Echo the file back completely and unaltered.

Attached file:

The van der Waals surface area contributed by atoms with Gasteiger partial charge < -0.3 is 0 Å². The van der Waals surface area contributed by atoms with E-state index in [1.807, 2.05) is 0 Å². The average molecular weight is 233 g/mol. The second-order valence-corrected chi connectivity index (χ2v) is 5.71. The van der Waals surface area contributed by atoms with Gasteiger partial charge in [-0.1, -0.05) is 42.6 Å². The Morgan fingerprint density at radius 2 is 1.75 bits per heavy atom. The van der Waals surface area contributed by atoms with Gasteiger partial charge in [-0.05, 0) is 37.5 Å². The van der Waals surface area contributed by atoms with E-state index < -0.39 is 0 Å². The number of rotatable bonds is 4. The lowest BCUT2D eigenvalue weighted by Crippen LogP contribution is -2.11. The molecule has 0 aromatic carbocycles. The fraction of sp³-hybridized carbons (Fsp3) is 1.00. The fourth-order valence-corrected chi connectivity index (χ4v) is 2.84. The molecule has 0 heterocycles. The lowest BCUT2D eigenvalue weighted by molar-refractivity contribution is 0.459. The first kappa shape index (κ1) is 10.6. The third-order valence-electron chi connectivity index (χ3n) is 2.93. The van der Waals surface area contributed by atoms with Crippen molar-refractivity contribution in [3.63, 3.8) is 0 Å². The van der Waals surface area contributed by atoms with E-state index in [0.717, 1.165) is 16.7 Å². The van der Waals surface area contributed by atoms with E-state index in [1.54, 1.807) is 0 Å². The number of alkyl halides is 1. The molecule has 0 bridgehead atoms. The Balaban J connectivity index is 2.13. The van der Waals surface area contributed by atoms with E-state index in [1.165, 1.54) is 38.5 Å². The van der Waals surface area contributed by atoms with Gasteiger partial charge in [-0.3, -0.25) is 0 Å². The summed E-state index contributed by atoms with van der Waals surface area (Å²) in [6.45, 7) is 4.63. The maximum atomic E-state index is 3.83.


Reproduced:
The van der Waals surface area contributed by atoms with Gasteiger partial charge < -0.3 is 0 Å². The van der Waals surface area contributed by atoms with E-state index in [1.807, 2.05) is 0 Å². The average molecular weight is 233 g/mol. The second-order valence-corrected chi connectivity index (χ2v) is 5.71. The van der Waals surface area contributed by atoms with Gasteiger partial charge in [-0.1, -0.05) is 42.6 Å². The Morgan fingerprint density at radius 2 is 1.75 bits per heavy atom. The van der Waals surface area contributed by atoms with Gasteiger partial charge in [-0.05, 0) is 37.5 Å². The van der Waals surface area contributed by atoms with E-state index < -0.39 is 0 Å². The number of rotatable bonds is 4. The lowest BCUT2D eigenvalue weighted by Crippen LogP contribution is -2.11. The molecule has 0 aromatic carbocycles. The fraction of sp³-hybridized carbons (Fsp3) is 1.00. The fourth-order valence-corrected chi connectivity index (χ4v) is 2.84. The molecule has 0 heterocycles. The lowest BCUT2D eigenvalue weighted by molar-refractivity contribution is 0.459. The first kappa shape index (κ1) is 10.6. The third-order valence-electron chi connectivity index (χ3n) is 2.93. The van der Waals surface area contributed by atoms with Crippen molar-refractivity contribution in [3.63, 3.8) is 0 Å². The van der Waals surface area contributed by atoms with E-state index in [0.717, 1.165) is 16.7 Å². The van der Waals surface area contributed by atoms with E-state index in [1.54, 1.807) is 0 Å². The number of alkyl halides is 1. The molecule has 0 bridgehead atoms. The Balaban J connectivity index is 2.13. The van der Waals surface area contributed by atoms with E-state index in [1.165, 1.54) is 38.5 Å². The van der Waals surface area contributed by atoms with Gasteiger partial charge in [-0.3, -0.25) is 0 Å². The summed E-state index contributed by atoms with van der Waals surface area (Å²) in [6.45, 7) is 4.63. The maximum atomic E-state index is 3.83.